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Celebrate world turtle day with the two oceans aquarium and consol glass

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Celebrate world turtle day with the two oceans aquarium and consol glass

We've teamed up with Consol Glass to celebrate World Turtle Day on 23 May 2022 with a pop-up exhibit activation in the Aquarium. The temporary exhibit will be open from Friday 20 May to Tuesday 24 May 2022, and highlights sea turtle facts and information, all about the threats facing these animals out at sea such as plastic pollution and ghost fishing gear.

Follow the life of a South African sea turtle, from hatchling to the perils of ocean survival - and maybe even being rescued by a human! The exhibit also tells the story of the sea turtle rehabilitation work being done by the Two Oceans Aquarium Foundation, which is supported by Ardagh Glass Packaging - Africa (AGP-A, formerly Consol Glass).

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Learn how you can become a turtle hero and help stranded turtles, and what you can do in your daily life to contribute to protecting sea turtles and ensuring a healthy ocean. Visitors to the Aquarium will be able to interact with some of the members of the Turtle team and enjoy the exhibit as part of their Aquarium visit, at no extra charge over and above the daily entrance ticket.

Our sea turtle rehabilitation work

The Two Oceans Aquarium Foundation turtle rehabilitation programme helps stranded sea turtles that have ingested plastic, have been injured in some way or have become entangled in ghost fishing gear. The turtles are all found on Western Cape beaches and brought to the Aquarium by concerned members of the public which is facilitated through an active and strong volunteer network.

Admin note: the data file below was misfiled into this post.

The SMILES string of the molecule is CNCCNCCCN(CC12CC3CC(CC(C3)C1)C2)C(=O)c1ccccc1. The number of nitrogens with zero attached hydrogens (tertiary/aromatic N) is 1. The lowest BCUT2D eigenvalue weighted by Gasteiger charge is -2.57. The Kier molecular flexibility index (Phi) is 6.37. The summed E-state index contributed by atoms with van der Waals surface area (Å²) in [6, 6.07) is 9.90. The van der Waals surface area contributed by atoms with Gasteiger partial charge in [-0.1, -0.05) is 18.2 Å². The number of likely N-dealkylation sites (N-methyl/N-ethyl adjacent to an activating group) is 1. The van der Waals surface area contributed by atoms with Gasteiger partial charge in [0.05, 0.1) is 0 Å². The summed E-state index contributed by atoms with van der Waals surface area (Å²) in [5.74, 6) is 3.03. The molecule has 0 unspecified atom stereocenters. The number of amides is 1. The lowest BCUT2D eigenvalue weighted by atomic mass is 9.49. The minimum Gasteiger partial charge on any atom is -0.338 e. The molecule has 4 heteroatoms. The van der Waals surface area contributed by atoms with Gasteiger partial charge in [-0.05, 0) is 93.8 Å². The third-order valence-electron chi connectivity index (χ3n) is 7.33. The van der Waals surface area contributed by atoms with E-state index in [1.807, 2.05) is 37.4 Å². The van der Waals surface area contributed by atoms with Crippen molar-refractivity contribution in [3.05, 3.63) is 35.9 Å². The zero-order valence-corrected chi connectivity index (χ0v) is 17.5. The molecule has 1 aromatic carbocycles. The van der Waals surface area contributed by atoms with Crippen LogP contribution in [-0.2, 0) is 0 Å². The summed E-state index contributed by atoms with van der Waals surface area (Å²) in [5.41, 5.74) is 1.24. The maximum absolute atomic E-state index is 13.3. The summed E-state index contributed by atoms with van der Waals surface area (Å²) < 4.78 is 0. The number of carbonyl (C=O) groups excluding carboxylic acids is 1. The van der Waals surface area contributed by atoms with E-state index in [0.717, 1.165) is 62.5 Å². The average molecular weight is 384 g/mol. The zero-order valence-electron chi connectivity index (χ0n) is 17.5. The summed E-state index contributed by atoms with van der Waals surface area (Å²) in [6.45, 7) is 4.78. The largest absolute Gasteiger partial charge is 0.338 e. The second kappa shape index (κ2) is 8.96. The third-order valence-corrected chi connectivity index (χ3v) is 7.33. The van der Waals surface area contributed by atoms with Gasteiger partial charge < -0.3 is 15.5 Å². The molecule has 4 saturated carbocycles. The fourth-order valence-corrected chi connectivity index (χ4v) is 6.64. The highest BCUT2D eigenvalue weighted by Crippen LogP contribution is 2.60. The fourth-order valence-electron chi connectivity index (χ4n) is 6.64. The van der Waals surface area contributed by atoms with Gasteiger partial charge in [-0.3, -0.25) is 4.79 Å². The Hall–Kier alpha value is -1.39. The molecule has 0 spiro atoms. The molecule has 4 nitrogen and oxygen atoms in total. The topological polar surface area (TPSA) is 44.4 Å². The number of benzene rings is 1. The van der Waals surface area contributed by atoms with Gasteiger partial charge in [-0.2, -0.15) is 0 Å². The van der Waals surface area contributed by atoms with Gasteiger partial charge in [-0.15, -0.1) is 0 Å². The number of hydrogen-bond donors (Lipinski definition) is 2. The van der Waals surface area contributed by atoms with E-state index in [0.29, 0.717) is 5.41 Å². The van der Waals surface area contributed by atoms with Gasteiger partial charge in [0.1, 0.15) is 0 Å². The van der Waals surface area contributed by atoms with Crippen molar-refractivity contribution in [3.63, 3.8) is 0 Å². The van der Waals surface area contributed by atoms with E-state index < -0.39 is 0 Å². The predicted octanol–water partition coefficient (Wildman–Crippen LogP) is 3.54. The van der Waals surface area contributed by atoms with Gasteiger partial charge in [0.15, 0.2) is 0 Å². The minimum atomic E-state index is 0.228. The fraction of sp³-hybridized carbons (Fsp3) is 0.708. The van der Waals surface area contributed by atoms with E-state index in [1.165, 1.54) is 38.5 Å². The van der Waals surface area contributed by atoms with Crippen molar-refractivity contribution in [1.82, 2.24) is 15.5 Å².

Loggerhead hatchling receives care

How do these turtles become stranded? After hatching on northern KwaZulu-Natal beaches, tiny loggerhead turtles make their way into the ocean and into the warm Agulhas Current, which passes the southern coast of the Western Cape, before turning away from the continent. At this time of the year, strong winds and rough seas push the little turtles out of this warm current, into the cold surrounding waters. The turtles quickly become hypothermic and dehydrated due to the cold water. The drop in their body temperature causes their bodily functions to slow down dramatically. In this weak state, they are unable to fight against the wind and waves and are ultimately expelled onto the beaches. It is here that the public and the turtle rehabilitation programme volunteers find them and take them to the Aquarium. “Standing season” as this time of the year has become known as, is an annual occurrence and takes place from March until June each year. 

While in the ocean, the hatchlings feed on any potential food sources that they might find around them. Turtles mistake plastic as a food source, which if consumed, can ultimately lead to their deaths. When plastic enters the ocean, it doesn’t break down like biological materials do. Plastic breaks up into smaller and smaller pieces; to the point where plastic has been found in the smallest of all living organisms in the food chain – plankton.  

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How many have been rescued so far?

So far this year, over 142 rescued hatchlings have arrived at the Aquarium for rehabilitation. On average this season, each rescued turtle has pooped out five pieces of plastic!

Loggerhead hatchlings and plastic

 The Aquarium Foundation also rehabilitates sub-adults and adult turtles. These turtles tend to be found slightly later in the year than the hatchlings. The larger turtles tend to get entangled in ghost fishing gear. Ghost gear is fishing gear that is lost at sea, and continues to “fish”, killing whatever it entangles – including sea turtles, fish, dolphins, whales and sharks. Turtles that are found entangled in fishing gear and brought in for rehabilitation often have severe injuries and need specialised care and medication. 

Tiny loggerhead hatchling

The Aquarium Foundation’s rehabilitation programme strives to rehabilitate and release every turtle that is brought to the facility. This process can take a couple of months to many years, and involves specialist medication, veterinary care, x-rays, food, etc. Once the turtles have been given a clean bill of health, they are released back into the ocean with some of the larger individuals being satellite-tagged and tracked for as long as the tag is active. 

To find out more about the Aquarium Foundation’s turtle rehabilitation programme, explore the website here.

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